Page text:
45. The Chairman thus expressed his distress in very strong language over the caste basis adopted by the Commission, but he ultimately agreed to the proposal of the commission for the reservation of seats for Backward Classes to the extent of 70%.

46. This report of the Backward Classes Commission along with the Chairman's covering letter was considered by the Central Government in due course. The Central Government apparently did not feel satisfied about the approach adopted by the Commission in determining as to who should be treated as Backward classes under Article 15(4). The memorandum issued by the Government of India on the report of the Commission inter alia pointed out that it could not be denied that the caste system was the greatest hindrance in the way of our progress towards an egalitarian society, and the recognition of the specified castes as backward may serve to maintain and even perpetuate the existing distinctions on the basis of the Castes. It also added that some of the tests applied by the Commission were more or less of an individual character and even if they were accepted, they would encompass a large majority of the country's population. If the entire community, says the memorandum, barring a few exceptions, has thus to be regarded as backward, the really needy would be swamped by the multitude and feardly receive any special attention or adequate assistance, nor would such dispensation fulfil the conditions laid down in Article 340 of the Constitution. The memorandum, therefore, emphasised that action on a systematic and elaborate basis can be proceeded with only after the necessary positive tests and criteria have been laid down for determining which classes or sections are really entitled to get special relief and assistance.To that end, further investigation was obviously indicated. Even so instructions were issued by the Central Govt. to the State Government requesting them to render every possible assistance and to give all reasonable facilities to the people who came within the category of Backward classes In accordance with their existing lists and also to such others who in their opinion deserved to be considered as socially and educationally backward in the existing circumstances (see paras 9 to 14 of M. R. Balaji : AIR1963SC649 (supra)).

47. While, as appears from various cases that have gone up to the Supreme Court, several other States did, after these instructions of the Central Government, appoint new Committees or Commissions for revising their earlier lists of 'backward classes', the Uttar Pradesh Government does not claim to have done so. Had this been done and the backward classes been identified in accordance with the criteria laid down by the Supreme Court there would have been no difficulty.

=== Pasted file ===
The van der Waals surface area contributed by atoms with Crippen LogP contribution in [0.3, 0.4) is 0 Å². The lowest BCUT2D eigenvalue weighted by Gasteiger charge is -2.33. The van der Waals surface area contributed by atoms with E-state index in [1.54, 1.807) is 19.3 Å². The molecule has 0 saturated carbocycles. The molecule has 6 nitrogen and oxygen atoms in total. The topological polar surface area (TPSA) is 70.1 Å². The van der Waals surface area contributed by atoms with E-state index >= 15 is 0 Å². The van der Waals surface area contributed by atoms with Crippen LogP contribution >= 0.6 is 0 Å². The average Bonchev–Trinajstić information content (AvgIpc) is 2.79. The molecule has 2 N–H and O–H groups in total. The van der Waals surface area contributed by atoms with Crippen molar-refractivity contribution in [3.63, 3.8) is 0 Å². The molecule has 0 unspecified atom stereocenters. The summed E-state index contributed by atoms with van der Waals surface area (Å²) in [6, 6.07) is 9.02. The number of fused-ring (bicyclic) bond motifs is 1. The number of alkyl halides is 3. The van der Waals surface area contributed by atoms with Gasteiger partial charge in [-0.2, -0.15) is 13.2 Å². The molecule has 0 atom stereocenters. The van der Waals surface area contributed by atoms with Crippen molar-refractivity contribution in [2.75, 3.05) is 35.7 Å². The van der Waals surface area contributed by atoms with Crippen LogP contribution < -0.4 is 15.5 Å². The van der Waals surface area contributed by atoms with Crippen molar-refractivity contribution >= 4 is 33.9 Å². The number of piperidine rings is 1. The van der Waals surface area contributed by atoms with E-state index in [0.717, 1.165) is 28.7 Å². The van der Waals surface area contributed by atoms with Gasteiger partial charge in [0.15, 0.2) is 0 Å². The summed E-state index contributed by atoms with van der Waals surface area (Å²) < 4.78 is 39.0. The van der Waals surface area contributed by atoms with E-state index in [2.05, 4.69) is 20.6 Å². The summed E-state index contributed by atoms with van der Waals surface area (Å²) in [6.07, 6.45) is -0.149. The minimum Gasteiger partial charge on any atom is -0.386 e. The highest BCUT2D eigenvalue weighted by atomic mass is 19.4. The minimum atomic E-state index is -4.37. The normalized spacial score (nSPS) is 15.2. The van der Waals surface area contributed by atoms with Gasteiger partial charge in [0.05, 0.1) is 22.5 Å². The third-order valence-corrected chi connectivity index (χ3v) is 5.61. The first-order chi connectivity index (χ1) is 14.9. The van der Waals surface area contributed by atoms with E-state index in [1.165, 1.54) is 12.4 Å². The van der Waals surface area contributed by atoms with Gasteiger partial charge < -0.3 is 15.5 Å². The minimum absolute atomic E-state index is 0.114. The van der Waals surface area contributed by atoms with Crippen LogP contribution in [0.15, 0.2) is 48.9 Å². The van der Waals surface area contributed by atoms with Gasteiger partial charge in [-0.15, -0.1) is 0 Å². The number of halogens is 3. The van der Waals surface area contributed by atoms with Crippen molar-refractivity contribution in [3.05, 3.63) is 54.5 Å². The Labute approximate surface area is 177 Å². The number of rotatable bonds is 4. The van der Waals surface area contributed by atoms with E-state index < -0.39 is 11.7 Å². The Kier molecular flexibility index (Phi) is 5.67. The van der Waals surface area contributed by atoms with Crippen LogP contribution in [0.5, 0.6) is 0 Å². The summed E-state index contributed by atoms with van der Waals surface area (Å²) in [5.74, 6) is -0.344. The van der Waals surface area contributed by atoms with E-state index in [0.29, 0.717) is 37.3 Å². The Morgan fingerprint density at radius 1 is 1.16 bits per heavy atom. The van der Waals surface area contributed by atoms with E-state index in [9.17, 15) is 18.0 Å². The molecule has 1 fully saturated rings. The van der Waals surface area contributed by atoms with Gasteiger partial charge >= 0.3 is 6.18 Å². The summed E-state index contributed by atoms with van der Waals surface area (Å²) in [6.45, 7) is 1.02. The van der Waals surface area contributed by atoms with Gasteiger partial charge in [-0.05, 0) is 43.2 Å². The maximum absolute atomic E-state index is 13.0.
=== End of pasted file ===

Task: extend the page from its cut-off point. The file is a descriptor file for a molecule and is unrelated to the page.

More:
48. Neither the impugned G. O. nor the counter affidavit filed on behalf of the State reveals that any other survey or data collection in any other manner was done by the State Government. Similarly, as regards the list prepared by the Education Department, it is not mentioned In the counter-affidavit on what basis these castes were found even educationally backward class of citizens at that point of time. No fact-finding inquiry was alleged to have been made. This criticism applies also to the G. O. dated 6th Sept., 1955. No facts have been placed before us to show that the State Government had applied the tests laid down by the Supreme Court in reaching the conclusion that each of the particular caste specified constituted a backward class. There is bare assertion to the following effect in the counter-affidavit :--

'The castes enumerated in the Schedule to the Government Order impugned in this writ petition form a class of citizens which, considered as a whole, is socially and educationally backward in the opinion of the State Government, within the meaning of Article 16(4) of the Constitution. The State Government is also of the opinion that the said class of citizens in not adequately represented in various services under the State.'

According to the said allegation, the castes enumerated in the schedule forma class of citizens considered as a whole socially and educationally backward. But why? The basis for reaching this conclusion has not been disclosed. The bare ipse dixit that the State Government considers certain castes as Backward Class of citizens is not conclusive. There must be shown to have been an objective assessment of the whole thing based on tangible data.

49. It was emphasised in M. R. Balaji's case : AIR1963SC649 (supra) that the problem of determining who are socially backward is very complex (at p. 659):--

'The problem of determining who are socially backward classes is very complex. So many considerations come into play. These considerations may be sociological, social and economic. It, therefore, needs an elaborate investigation and collection of data and examining the said data in a rational and scientific way. That is a function of the State which purports to act under Article 15(4).